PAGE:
Human umbilical cord blood (CB) is being increasingly used both as an alternative to bone marrow to transplant children and for experimental insight into the ontogenic and maturational characteristics of blood cells. We studied the functional and phenotypic characteristics of CB natural killer (NK) cells because of the possibly important role such cells may play in a transplant setting and to gain insight into the little known ontogenic differences and maturational pathways of NK cells. It was found that CB NK lytic activity is usually deficient and that this deficiency cannot be fully explained by the presence of insufficient percentages of CD56+ cells. Although CD16+CD56+ and CD16-CD56+ NK cell subsets typical of adult peripheral blood (PB) are present, a significant population of CD16+CD56- cells also exists in CB. CB CD16+CD56- cells have little or no lytic capabilities; CB CD16+CD56+ cells vary in their lytic capabilities. Although a decreased ability to bind target cells may contribute to the deficient lyric activity of these CB NK cell subsets, studies suggest that other factors must also play a role. Short-term incubation with interleukin- 2 (IL-2) or interleukin-12 (IL-12) substantially increases the lytic capabilities of CB NK cells, and long-term incubations induce lymphokine- activated killer (LAK) cell generation. Cell depletion experiments show that activated CD56+ NK cells are responsible for the lytic activity of CB LAK cells. Flow cytometric analysis reveals that during LAK cell generation, CB undergoes phenotypic changes similar to those of PB except that CD16+CD56- cells are still present. These findings demonstrate that CB NK cells are functionally deficient and phenotypically different in comparison with PB NK cells, yet are responsive to IL-2 and IL-12 in the ability both to increase lyric activity and to undergo phenotypic change.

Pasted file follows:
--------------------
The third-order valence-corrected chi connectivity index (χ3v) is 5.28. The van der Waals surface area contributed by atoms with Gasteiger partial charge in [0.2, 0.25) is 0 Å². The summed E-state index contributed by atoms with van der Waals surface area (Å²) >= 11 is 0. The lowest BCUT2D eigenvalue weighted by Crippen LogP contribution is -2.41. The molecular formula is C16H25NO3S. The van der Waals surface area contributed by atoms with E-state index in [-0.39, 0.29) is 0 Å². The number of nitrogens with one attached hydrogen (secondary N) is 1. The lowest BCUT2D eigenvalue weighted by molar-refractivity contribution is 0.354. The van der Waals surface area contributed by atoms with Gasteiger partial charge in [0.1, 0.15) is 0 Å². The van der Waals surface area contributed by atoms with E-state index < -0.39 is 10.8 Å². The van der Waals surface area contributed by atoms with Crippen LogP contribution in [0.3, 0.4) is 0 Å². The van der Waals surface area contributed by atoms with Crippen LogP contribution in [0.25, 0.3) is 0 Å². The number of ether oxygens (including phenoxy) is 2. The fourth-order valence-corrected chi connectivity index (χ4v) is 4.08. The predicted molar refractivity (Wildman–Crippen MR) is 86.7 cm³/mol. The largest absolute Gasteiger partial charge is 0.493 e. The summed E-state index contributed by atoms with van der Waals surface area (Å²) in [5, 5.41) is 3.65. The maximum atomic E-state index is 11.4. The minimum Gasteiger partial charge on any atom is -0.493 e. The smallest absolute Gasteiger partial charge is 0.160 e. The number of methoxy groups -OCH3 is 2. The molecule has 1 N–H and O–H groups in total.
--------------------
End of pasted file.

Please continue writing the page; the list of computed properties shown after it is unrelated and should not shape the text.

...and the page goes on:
ASJC Scopus subject areas
- Cell Biology